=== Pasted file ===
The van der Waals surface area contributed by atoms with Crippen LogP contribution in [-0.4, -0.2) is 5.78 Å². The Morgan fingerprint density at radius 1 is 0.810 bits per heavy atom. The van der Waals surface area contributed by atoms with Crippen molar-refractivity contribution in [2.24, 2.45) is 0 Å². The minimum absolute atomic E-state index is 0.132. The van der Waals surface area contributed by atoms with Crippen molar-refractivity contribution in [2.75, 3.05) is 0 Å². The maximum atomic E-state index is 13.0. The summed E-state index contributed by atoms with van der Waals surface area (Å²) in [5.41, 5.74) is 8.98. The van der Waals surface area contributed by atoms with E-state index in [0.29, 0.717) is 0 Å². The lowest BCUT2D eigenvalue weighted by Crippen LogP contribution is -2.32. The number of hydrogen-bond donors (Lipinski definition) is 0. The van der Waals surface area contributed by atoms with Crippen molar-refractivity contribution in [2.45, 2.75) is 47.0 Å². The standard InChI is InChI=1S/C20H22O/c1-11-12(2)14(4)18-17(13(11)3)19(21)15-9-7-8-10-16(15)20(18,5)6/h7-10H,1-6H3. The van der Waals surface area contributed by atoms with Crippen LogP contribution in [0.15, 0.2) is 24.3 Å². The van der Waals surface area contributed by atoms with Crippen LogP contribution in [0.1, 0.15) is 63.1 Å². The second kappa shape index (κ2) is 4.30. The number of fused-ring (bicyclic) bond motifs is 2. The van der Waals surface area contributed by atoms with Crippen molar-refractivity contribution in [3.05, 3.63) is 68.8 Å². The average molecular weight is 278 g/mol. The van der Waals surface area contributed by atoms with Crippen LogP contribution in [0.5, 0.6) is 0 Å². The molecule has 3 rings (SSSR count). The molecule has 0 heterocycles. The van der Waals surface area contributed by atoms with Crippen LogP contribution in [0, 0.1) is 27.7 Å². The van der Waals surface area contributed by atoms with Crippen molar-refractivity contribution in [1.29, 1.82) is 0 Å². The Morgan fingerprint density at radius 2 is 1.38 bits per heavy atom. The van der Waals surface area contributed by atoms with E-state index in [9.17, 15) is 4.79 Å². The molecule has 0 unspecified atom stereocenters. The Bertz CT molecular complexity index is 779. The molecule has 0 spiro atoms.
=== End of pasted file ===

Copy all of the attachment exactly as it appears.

The van der Waals surface area contributed by atoms with Crippen LogP contribution in [-0.4, -0.2) is 5.78 Å². The Morgan fingerprint density at radius 1 is 0.810 bits per heavy atom. The van der Waals surface area contributed by atoms with Crippen molar-refractivity contribution in [2.24, 2.45) is 0 Å². The minimum absolute atomic E-state index is 0.132. The van der Waals surface area contributed by atoms with Crippen molar-refractivity contribution in [2.75, 3.05) is 0 Å². The maximum atomic E-state index is 13.0. The summed E-state index contributed by atoms with van der Waals surface area (Å²) in [5.41, 5.74) is 8.98. The van der Waals surface area contributed by atoms with E-state index in [0.29, 0.717) is 0 Å². The lowest BCUT2D eigenvalue weighted by Crippen LogP contribution is -2.32. The number of hydrogen-bond donors (Lipinski definition) is 0. The van der Waals surface area contributed by atoms with Crippen molar-refractivity contribution in [2.45, 2.75) is 47.0 Å². The standard InChI is InChI=1S/C20H22O/c1-11-12(2)14(4)18-17(13(11)3)19(21)15-9-7-8-10-16(15)20(18,5)6/h7-10H,1-6H3. The van der Waals surface area contributed by atoms with Crippen LogP contribution in [0.15, 0.2) is 24.3 Å². The van der Waals surface area contributed by atoms with Crippen LogP contribution in [0.1, 0.15) is 63.1 Å². The second kappa shape index (κ2) is 4.30. The number of fused-ring (bicyclic) bond motifs is 2. The van der Waals surface area contributed by atoms with Crippen molar-refractivity contribution in [3.05, 3.63) is 68.8 Å². The average molecular weight is 278 g/mol. The van der Waals surface area contributed by atoms with Crippen LogP contribution in [0.5, 0.6) is 0 Å². The molecule has 3 rings (SSSR count). The molecule has 0 heterocycles. The van der Waals surface area contributed by atoms with Crippen LogP contribution in [0, 0.1) is 27.7 Å². The van der Waals surface area contributed by atoms with Crippen molar-refractivity contribution in [1.29, 1.82) is 0 Å². The Morgan fingerprint density at radius 2 is 1.38 bits per heavy atom. The van der Waals surface area contributed by atoms with E-state index in [9.17, 15) is 4.79 Å². The molecule has 0 unspecified atom stereocenters. The Bertz CT molecular complexity index is 779. The molecule has 0 spiro atoms.